• Yep, when I read the actual patent there were a number of points in there where I thought thats a cool idea BUT nothing in there was patent worth and non obvious.

        it sounds like CC were stopping people recording live concerts which is just totally wrong.

        i think thats the problem with so many patents that they overstep the bounds of what is actually unique.

        Cheers,
        Dean
        • by jfengel ( 409917 )
          It wouldn't surprise me to discover that they were deliberately overstepping their patent, hoping that people would pay up or get out of the way rather than go to court and risk losing. Even if they won, in fact, they'd need to find a judge willing to award them considerable damages to make up for the expense of the trial and the lost opportunities.

          I don't know any of that for a fact; I'm just guessing. But we've all seen similar instances documented here on Slashdot. It's enough to make even those most s
  • uhhhhh (Score:2, Insightful)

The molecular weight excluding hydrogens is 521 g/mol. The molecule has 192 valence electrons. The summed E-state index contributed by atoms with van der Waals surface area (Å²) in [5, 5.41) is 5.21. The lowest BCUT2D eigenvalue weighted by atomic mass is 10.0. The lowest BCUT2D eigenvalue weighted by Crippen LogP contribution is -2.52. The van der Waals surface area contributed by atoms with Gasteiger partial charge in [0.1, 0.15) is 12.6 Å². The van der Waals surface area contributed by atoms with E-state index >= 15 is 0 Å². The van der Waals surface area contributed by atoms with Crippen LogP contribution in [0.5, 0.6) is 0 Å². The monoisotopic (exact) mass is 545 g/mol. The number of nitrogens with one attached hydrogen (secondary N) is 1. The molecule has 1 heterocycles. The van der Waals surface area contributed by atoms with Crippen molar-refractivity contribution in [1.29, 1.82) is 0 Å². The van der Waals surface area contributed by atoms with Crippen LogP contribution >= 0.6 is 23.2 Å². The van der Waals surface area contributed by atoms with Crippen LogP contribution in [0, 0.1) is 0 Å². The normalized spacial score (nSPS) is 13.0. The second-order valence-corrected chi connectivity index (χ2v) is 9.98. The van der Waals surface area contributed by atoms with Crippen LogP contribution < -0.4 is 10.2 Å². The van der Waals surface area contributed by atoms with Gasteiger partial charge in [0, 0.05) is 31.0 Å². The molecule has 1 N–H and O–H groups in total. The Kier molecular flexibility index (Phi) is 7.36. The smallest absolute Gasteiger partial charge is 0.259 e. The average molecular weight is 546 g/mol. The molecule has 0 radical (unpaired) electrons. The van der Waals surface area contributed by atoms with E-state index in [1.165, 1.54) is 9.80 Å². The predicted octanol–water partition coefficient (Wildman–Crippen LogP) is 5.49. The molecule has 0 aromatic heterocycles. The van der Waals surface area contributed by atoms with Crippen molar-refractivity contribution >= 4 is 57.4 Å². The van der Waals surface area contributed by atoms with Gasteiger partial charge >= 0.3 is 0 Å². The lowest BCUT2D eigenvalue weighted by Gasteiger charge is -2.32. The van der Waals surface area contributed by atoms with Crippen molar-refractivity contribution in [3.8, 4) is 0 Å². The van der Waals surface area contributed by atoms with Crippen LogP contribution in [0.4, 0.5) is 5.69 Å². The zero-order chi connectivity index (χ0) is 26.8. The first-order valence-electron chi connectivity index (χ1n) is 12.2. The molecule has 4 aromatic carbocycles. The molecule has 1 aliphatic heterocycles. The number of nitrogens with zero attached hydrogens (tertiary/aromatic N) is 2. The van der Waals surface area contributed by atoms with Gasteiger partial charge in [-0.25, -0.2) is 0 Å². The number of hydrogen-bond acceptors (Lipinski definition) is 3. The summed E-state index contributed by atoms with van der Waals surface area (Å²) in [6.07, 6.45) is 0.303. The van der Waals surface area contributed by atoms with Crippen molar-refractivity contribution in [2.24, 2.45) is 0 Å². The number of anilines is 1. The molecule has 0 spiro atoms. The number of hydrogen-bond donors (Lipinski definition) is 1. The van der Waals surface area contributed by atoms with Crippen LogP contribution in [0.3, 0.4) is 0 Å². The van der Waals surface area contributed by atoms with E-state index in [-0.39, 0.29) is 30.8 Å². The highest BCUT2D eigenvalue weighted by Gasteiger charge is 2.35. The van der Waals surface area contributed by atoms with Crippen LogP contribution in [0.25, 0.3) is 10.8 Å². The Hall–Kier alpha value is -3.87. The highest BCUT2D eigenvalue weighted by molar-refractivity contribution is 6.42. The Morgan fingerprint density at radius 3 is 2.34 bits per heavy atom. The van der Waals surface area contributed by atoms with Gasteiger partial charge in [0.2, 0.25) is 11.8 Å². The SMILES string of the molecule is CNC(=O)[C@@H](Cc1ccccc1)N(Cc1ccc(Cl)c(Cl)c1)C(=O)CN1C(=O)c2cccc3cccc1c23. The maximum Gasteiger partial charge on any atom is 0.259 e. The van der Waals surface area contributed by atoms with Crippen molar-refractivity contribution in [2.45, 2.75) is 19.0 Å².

by intthis ( 525681 )
    why does anyone need extra software to break things into individual tracks? these concerts are almost certainly being recorded into protools... and it's about a 1 minute process to zip through the total recording and and just seperate the songs into different regions... and then burn away... you'll get seperate tracks, and you won't have to deal with patent issues over something this insane...
    • by QuantumG ( 50515 )
      Uh huh. Do you wanna listen to a 50 cent concert? Or Shannon Noll? No, didn't think so.
      • by intthis ( 525681 )
        no, but i'm sure there are people out there who would (god forbid) and i'm sure they wouldn't mind waiting the extra minute and a half while a protools engineer breaks the whole concet into tracks... other than that, i have no idea what you're talking about...
    • Well, I'm glad that my use of Audacity doesn't violate anyone's patent! *whew*
    • by 1u3hr ( 530656 )
      why does anyone need extra software to break things into individual tracks